Posted on: March 20, 2010

So I waited a couple of months before trying to work the whole skype-creative webcam problem again, and nothing seems to have changed. Instead, the microphone now does not work, as evident during testing and calling with the boy. So I installed QuteCom in the hopes of using another application to mediate communications over these thousands of miles, and QuteCom is not even opening as a program, even after restarting the computer. After installing and uninstalling several drivers and programs after testing them and realising they don’t work, I am close to admitting defeat.

This sucks.

I’m going to continue hinging on my housemate’s laptops to use skype – I feel like a parasite sometimes – but I am determined to find a solution to this problem. Not now though, with work looming ahead dangerously, but when I get back. Darn you, technology that lies outside my grasp!

I suspect it could be that Skype’s performance is worse now because my Ubuntu system ‘upgraded’ to Karmic Koala, which may have left certain programs behind if the programmers aren’t keeping up. Ohwell.

On another note, it’s been a short but squiggly rollercoaster these few days. My insect collection got a high mark, but the one cockroach I was so proud of was actually -gasp- a Coleoptera (beetle)! And I was so sure, too. I did get the bonus point of having the smallest insect in class though, that went to a wasp that was a tenth of a millimeter. :D

I’ve finished three books (The Tipping Point, Outliers and Blink by Malcolm Gladwell), and am in the middle of (Siew Lee, I recounted) 11 books. Heh. Itchy fingers insisted I bring my wallet to the Toronto Reference Library’s clearance sale, and I bought myself 3 books for a dollar (now isn’t that a swell deal!): two business books and one fiction. Started on two of them: Happiness by Richard Layard (curious about what he has to say), and How full is your bucket by Tom Rath and Don Clifton. The other book is WICKED by Gregory Maguire, which spawned the award-winning musical that we almost got to see in NYC.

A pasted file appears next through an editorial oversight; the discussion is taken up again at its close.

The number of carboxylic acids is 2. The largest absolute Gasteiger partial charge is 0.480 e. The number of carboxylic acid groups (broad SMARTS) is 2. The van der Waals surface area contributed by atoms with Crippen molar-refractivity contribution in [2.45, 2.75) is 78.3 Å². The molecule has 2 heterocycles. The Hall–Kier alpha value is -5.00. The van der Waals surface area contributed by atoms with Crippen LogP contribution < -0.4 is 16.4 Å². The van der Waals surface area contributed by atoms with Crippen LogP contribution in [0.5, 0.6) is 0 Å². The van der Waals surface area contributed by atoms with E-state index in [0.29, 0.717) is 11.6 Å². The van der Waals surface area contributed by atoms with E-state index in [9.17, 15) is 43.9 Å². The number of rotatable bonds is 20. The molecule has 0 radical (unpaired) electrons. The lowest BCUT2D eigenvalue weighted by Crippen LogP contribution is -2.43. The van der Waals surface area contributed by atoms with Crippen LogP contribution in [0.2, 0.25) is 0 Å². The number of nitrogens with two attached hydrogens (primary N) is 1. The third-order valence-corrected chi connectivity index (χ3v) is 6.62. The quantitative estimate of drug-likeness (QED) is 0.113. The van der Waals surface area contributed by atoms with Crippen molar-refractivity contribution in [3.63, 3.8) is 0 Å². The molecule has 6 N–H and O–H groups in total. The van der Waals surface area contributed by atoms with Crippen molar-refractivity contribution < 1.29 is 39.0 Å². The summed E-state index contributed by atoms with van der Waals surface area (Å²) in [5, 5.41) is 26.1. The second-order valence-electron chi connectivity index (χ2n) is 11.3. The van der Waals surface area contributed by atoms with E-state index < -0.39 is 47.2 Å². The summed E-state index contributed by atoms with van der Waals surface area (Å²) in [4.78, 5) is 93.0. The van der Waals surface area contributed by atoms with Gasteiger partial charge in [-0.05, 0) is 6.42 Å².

Still in the middle of The Ecology of Commerce by Paul Hawkes, Through the Looking Glass by Lewis Carroll (the annotated version), and Sophie’s World by Jostein Gaarder. Then there’s Orthodoxy by G.K. Chesterton given to me by Chrystella (:, and The Blind Watchmaker by Richard Dawkins.

Aside, I am browsing through E.O. Wilson’s massive tome: Superorganisms, and a book on spiders as well in a bid to get my creative juices to think about upcoming FYP (final year project) ideas. I’m fascinated by communications and social insects, but I have no QUESTIONS. And that’s what I need. Recently though, working in the mite lab brought up the idea of studying tripartite mutualisms or even engineered mutualisms (predatory and herbivorous mites in domatia of leaves provided by the plants). Not sure if it’s possible and if I really want to do it yet though. Needs research!

Also borrowed two of Edward de Bono‘s books on creativity, to jolt more ideas because I have another idea for a photography series. I first noticed his books when I read his Six Thinking Hats in one sitting at PageOne at Vivocity in Singapore. That got me interested. Am excited! Might have a partner to do this series with, we’ll see. It’s going to be pretty major though, so it’ll be some time before anything’s out. Which reminds me.

The photography competition ceremony saw brilliant photographs – you know, the kind that takes your breath away? I know it did for me! – and taught me an important lesson! My pride launches up and lashes out at some photographs that I think I can beat with what I know I’ve taken, before I realise that I didn’t submit those. So there lies the gravest mistake. Similar to how a student has to answer a question and express the answer appropriately to display his knowledge of the subject, a contestant has to submit photographs that are greater than other photographs. It’s always a relative race here. I mistakenly and casually submitted photographs that I had learned to print (and weren’t necessarily great), while I had good ones in my computer that I didn’t even think about. I was locked in the mindset of submitting just my black and white film prints.


Some mistakes in class once again make me think about that lesson, and it’s so important to be concise, hit the point and make sure you explain what you know, if not in the best way, then at least better than other people. Such is the competition that is breeding in classes nowadays.

Hence, I am off to FINALLY write my first draft of my essay, hopefully the skeleton will be up by today.


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